FDI down as HCM City becomes more choosy

02-Sep-2016 Intellasia | Bizhub | 6:00 AM Print This Post

Some experts talk to Vietnam News about the investment environment in HCM City and measures to aid investors in the city, in the context of declining foreign direct investment.

Tran Cong Khanh, Office manager, Hepza Management Board

In the first seven months of this year, the HCM City Export Processing and Industrial Zones Authority (Hepza) has attracted nearly $138 million. Of the figure, $42.6 million was investment in 11 new projects while the other $96 million was capital enhancement by 17 projects.

To attract investors, Hepza offers preferential policies in accordance with Vietnamese laws.

Hepza plans to focus on attracting investment in support industries to serve the city’s key industries including high-tech, garment and textile and footwear.

We will also have upgraded infrastructure and earmark industrial land at industrial and processing parks to meet investors’ demand.

Currently industrial zones in the city have more than 300ha of land, which are available to all tenants.

In addition, the Hiep Phuoc Industrial Zone is completing infrastructure, and will offer 200ha to companies in supporting industries.

Furthermore, there are some land lots that are suitable for small- and medium-sized enterprises.

The management has encouraged zone developers to build factories so that lessees can begin operations immediately after leasing land.

This has been done at some zones like the Vietnam – Japan Technology and Industrial Zone, Tan Thuan Processing Zone, Tan Phu Trung Industrial Zone and Linh Chung Processing Zone.

Nguyen Hoang Dung, Research and Development director at the HCM City Institute of Economics and Management.

Among the reasons for FDI in the city to reduce this year is the shift by the administration towards high-quality and less labour-intensive industries.

Many foreign investors knew the shift and so did not invest in the city, and some, failing to meet the city’s investment requirement, have shifted to neighbouring provinces like Dong Nai, Binh Duong and Ba Ria-Vung Tau.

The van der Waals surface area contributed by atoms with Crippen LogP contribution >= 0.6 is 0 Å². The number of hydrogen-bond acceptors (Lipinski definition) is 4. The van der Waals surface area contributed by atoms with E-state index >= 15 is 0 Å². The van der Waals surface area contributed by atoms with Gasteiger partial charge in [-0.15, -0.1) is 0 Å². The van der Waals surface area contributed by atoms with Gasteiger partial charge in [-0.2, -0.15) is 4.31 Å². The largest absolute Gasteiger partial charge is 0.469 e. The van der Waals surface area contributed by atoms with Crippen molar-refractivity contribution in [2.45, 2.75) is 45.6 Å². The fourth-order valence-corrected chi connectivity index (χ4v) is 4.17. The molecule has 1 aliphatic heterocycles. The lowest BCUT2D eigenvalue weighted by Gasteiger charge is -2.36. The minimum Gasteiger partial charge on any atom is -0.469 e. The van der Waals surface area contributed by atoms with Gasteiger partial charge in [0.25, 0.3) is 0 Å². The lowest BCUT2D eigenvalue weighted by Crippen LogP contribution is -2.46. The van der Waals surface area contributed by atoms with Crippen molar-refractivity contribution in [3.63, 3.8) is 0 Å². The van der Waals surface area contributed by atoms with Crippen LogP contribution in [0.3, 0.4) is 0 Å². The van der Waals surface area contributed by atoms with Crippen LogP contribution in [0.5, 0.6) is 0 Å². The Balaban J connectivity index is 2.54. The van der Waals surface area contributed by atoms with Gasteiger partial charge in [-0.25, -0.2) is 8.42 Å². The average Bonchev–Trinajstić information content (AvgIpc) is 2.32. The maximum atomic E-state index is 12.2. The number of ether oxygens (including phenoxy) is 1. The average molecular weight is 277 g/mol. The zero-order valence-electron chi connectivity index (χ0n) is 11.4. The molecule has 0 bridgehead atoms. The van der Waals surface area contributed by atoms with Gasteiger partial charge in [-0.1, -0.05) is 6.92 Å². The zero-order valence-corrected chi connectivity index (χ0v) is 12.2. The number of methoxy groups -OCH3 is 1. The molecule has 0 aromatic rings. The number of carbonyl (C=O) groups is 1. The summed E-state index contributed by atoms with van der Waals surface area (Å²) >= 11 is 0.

Secondly, when foreign investors consider investing in the city or elsewhere, they need land, clear mechanisms, and competitive costs.

The city has worked actively to improve its investment environment, but other neighbouring localities have made more breakthroughs in administrative mechanism. They also have more land compared to HCM City, while their land rental is also lower. Therefore, many foreign investors have shifted to provinces next to HCM City instead of concentrating here.

The city in particular and the country in general always look for short- and long-term measures to attract more investments.

I think the city should continue to improve the investment environment and streamline administrative procedures to make it easy and convenient for investors when they come to invest in the city.

The city should carefully study industries that are a priority for development and widely publish this information both in and outside the country to make it easier for foreign investors to make their investment decision.

Besides, the city needs to reform its civil apparatus, from leaders to government workers.

The city should focus on investment in the high-tech sector. The inner city area should focus on developing the hi-tech industry to produce high-grade components to supply to foreign investors so that when they invest in the city they do not need to import parts from other countries.

The outskirts should focus on developing hi-tech agriculture to supply food and foodstuffs to the city and other localities.

Some other sectors like education and training, and services such as finance, banking, healthcare, insurance and securities need to improve to be compatible with other countries in the Asean Economic Community and Trans-Pacific Partnership.

Universities and professional training schools should reform their training programmes to produce quality human resources to meet businesses’ demand.

The services sector, including finance, banking, insurance and securities, should be restructured and reformed to bring it in line with international practices, especially under the new generation of free trade agreements.

I think the city’s shift [towards high-quality and less labour-intensive industries] is in the right direction and, together with its efforts to improve its investment environment, will soon increase foreign investment.

Roy Ng, Country general manager of Lenovo Vietnam

Vietnam’s economy is developing at a good pace and the country is continuously striving to get more investors into the market, creating more jobs and building more infrastructure that support the development of the country. On the whole, Vietnam has opened its doors to attract investors, which is a great advantage for Vietnam as it has always been willing to attract more investors to create growth opportunities.

HCM City is one of the two largest cities in Vietnam and it has a great investment environment for investors. I think there are clear and bright prospects for HCM City.

In any country, a foreign company will face certain subjective and objective challenges, from geographical conditions to socio-economic conditions. However, on the legal side, we have received great support from the legal framework and city officials.

We are also aware of our corporate responsibility towards our society, and in tandem with our aims to be the market leader in smart connected devices, cloud and infrastructure, we will continue to focus on youth development and be a good corporate partner addressing gaps in resources across Vietnam.

http://bizhub.vn/business-insight/18019/fdi-down-as-hcm-city-becomes-more-choosy.html

 


Category: Economy, Vietnam

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